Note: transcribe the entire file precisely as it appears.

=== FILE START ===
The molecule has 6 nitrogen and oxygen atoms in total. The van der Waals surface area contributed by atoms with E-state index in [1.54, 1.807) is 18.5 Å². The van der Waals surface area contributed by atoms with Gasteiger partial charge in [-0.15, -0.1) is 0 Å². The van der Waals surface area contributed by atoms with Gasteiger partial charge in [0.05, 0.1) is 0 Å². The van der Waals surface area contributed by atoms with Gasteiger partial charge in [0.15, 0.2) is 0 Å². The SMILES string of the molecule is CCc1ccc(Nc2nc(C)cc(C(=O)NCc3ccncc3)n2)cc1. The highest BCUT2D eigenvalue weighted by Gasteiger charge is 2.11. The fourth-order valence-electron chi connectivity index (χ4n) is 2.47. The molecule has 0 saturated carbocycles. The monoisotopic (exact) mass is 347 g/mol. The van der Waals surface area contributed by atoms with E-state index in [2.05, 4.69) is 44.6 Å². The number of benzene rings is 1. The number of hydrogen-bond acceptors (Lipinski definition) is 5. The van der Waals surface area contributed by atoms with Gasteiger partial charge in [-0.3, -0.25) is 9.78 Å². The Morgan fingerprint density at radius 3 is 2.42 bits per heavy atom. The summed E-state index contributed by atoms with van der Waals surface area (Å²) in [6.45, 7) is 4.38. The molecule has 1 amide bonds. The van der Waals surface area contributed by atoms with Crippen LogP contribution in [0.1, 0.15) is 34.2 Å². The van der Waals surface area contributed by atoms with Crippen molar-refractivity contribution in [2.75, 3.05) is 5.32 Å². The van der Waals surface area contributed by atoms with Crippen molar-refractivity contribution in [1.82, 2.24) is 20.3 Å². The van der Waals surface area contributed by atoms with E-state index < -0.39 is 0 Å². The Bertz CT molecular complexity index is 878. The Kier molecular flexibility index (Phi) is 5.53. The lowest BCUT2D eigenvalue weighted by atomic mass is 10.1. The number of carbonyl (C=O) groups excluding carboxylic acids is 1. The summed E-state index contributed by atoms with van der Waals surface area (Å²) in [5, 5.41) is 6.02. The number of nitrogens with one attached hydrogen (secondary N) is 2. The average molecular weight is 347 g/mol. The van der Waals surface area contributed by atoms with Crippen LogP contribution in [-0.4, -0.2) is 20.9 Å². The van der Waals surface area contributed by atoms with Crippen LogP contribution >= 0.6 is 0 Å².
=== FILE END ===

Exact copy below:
The molecule has 6 nitrogen and oxygen atoms in total. The van der Waals surface area contributed by atoms with E-state index in [1.54, 1.807) is 18.5 Å². The van der Waals surface area contributed by atoms with Gasteiger partial charge in [-0.15, -0.1) is 0 Å². The van der Waals surface area contributed by atoms with Gasteiger partial charge in [0.05, 0.1) is 0 Å². The van der Waals surface area contributed by atoms with Gasteiger partial charge in [0.15, 0.2) is 0 Å². The SMILES string of the molecule is CCc1ccc(Nc2nc(C)cc(C(=O)NCc3ccncc3)n2)cc1. The highest BCUT2D eigenvalue weighted by Gasteiger charge is 2.11. The fourth-order valence-electron chi connectivity index (χ4n) is 2.47. The molecule has 0 saturated carbocycles. The monoisotopic (exact) mass is 347 g/mol. The van der Waals surface area contributed by atoms with E-state index in [2.05, 4.69) is 44.6 Å². The number of benzene rings is 1. The number of hydrogen-bond acceptors (Lipinski definition) is 5. The van der Waals surface area contributed by atoms with Gasteiger partial charge in [-0.3, -0.25) is 9.78 Å². The Morgan fingerprint density at radius 3 is 2.42 bits per heavy atom. The summed E-state index contributed by atoms with van der Waals surface area (Å²) in [6.45, 7) is 4.38. The molecule has 1 amide bonds. The van der Waals surface area contributed by atoms with Crippen LogP contribution in [0.1, 0.15) is 34.2 Å². The van der Waals surface area contributed by atoms with Crippen molar-refractivity contribution in [2.75, 3.05) is 5.32 Å². The van der Waals surface area contributed by atoms with Crippen molar-refractivity contribution in [1.82, 2.24) is 20.3 Å². The van der Waals surface area contributed by atoms with E-state index < -0.39 is 0 Å². The Bertz CT molecular complexity index is 878. The Kier molecular flexibility index (Phi) is 5.53. The lowest BCUT2D eigenvalue weighted by atomic mass is 10.1. The number of carbonyl (C=O) groups excluding carboxylic acids is 1. The summed E-state index contributed by atoms with van der Waals surface area (Å²) in [5, 5.41) is 6.02. The number of nitrogens with one attached hydrogen (secondary N) is 2. The average molecular weight is 347 g/mol. The van der Waals surface area contributed by atoms with Crippen LogP contribution in [-0.4, -0.2) is 20.9 Å². The van der Waals surface area contributed by atoms with Crippen LogP contribution >= 0.6 is 0 Å².